Snowpiercer blew down the tracks at the Television Critics Association press tour Wednesday with news of a long-awaited premiere date for the dystopian, ice-bound thriller — plus a cargo hold full of neat insights from the cast and creative team. SYFY WIRE was there, making sure not to miss a stop as the cast talked about how the new show will stand apart from director Bong Joon-ho’s well-received 2013 movie of the same name.
With TNT revealing May 31 as the arrival date for the long-gestating series to finally pull into the station, executive producer Graeme Manson noted the Snowpiercer we’ll be getting this spring has gone through a transformation from the earliest days of its conception as a TV show — and he thinks it’s all the better for it.
“It had a really long birth,” said Manson. “I’m a huge fan of Bong and the graphic novels. It took a long time to get it right — and we got it right.”
Daveed Diggs (who plays Layton Well, one of the stratified society’s oppressed prisoners) agreed, confessing that “it takes a long time to make really good s***,” and adding that “five years is not long to develop a new piece of theater, if you want it to be good.”
A focus on practical effects to move the action forward meant the cast spent less time in front of a green screen background than fans might expect. “I almost never saw a green screen,” said Diggs.
Manson went on to explain the thinking behind Snowpiercer’s elaborate, carefully constructed world: “It’s not a show where they have to work in front of a green screen all the time. It can be what’s out the window, or the grand look at the post-apocalyptic world outside.”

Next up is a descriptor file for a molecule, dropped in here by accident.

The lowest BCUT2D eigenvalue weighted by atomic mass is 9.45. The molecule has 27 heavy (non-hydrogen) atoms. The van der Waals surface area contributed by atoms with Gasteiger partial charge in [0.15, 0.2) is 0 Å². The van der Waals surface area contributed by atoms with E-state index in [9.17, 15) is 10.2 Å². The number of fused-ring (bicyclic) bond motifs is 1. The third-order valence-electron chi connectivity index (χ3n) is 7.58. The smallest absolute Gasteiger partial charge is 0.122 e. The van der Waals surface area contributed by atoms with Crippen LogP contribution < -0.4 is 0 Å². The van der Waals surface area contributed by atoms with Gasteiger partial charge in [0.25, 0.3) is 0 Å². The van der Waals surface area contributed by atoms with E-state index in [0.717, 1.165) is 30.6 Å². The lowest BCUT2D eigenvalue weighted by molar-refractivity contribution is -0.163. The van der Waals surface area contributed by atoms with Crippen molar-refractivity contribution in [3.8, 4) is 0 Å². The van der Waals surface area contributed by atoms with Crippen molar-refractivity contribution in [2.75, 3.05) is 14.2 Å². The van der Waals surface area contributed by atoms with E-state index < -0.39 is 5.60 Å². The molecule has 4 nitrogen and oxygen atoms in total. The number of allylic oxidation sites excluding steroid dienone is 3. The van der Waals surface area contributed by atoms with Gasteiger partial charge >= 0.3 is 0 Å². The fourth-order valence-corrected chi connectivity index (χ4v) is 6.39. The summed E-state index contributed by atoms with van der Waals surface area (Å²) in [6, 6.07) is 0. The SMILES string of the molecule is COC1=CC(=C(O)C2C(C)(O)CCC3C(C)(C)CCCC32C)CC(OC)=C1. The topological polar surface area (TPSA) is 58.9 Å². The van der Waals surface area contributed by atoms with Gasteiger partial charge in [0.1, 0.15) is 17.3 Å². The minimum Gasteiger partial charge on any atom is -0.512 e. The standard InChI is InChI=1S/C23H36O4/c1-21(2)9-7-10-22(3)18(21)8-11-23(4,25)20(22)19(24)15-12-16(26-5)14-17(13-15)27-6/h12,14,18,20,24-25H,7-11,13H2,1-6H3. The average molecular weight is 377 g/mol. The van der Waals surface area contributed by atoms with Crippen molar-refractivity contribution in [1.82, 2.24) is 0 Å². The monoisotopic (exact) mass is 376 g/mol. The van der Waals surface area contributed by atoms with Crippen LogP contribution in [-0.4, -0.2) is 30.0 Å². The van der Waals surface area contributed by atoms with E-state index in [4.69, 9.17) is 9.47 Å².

He added that the show has undergone such substantial change in its famously back-and-forth development process that there’s little, if any, old footage left from the original pilot, shot two years ago from a script by former showrunner Josh Friedman. “I don’t think there’s any,” said Manson. “A little piece of a SFX set piece, but a full rebirth of the series [happened] when I came on. I pitched a different world.”
From the sound of things, it’s a world that isn’t short on TV-friendly visuals. Sure, Snowpiercer touches on some heady topics, from class warfare to environmentalism to the power of the state — but at the end of the day, it’s still a show about a hugely colorful cast of characters struggling to make the best of the post-apocalypse, while never getting to catch their breath aboard a speeding train.
“I was pretty impressed by the scope of our sets,” said Jennifer Connelly, who plays first-class passenger Melanie Cavill, whose voice reaches every passenger as the train’s public address announcer. “There’s great diversity and variety from car to car. For me, the more surprising aspect was how rich and complex the sets were.
“For my character you meet in Episode 1, [it’s] very different from the end of the season,” she added, hinting at how the story comes into focus as the season rolls along. “You come to understand what she’s been hiding and compartmentalize — her relationship with Layton and who she was and who she’s become. It’s not entirely linear, and I found it a rewarding process.”
“One of the first things we did was get to know all of the classes in the first couple of episodes to create an actual character drama,” added Manson, “so we can understand life in first, second, third class, and the tail.”
Set more than seven years after Earth has transformed into a frozen wasteland, Snowpiercer follows the remnants of humanity as they survive aboard a perpetually-moving train that circles the globe. In addition to Connelly and Diggs, Season 1 of TNT’s futuristic thriller stars Alison Wright, Mickey Sumner, Susan Park, Iddo Goldberg, Katie McGuinness, Lena Hall, Annalise Basso, Sam Otto, Roberto Urbina, Sheila Vand, and Jaylin Fletcher.
Snowpiercer steams into the station with its debut episode at 9 p.m. ET on Sunday, May 31.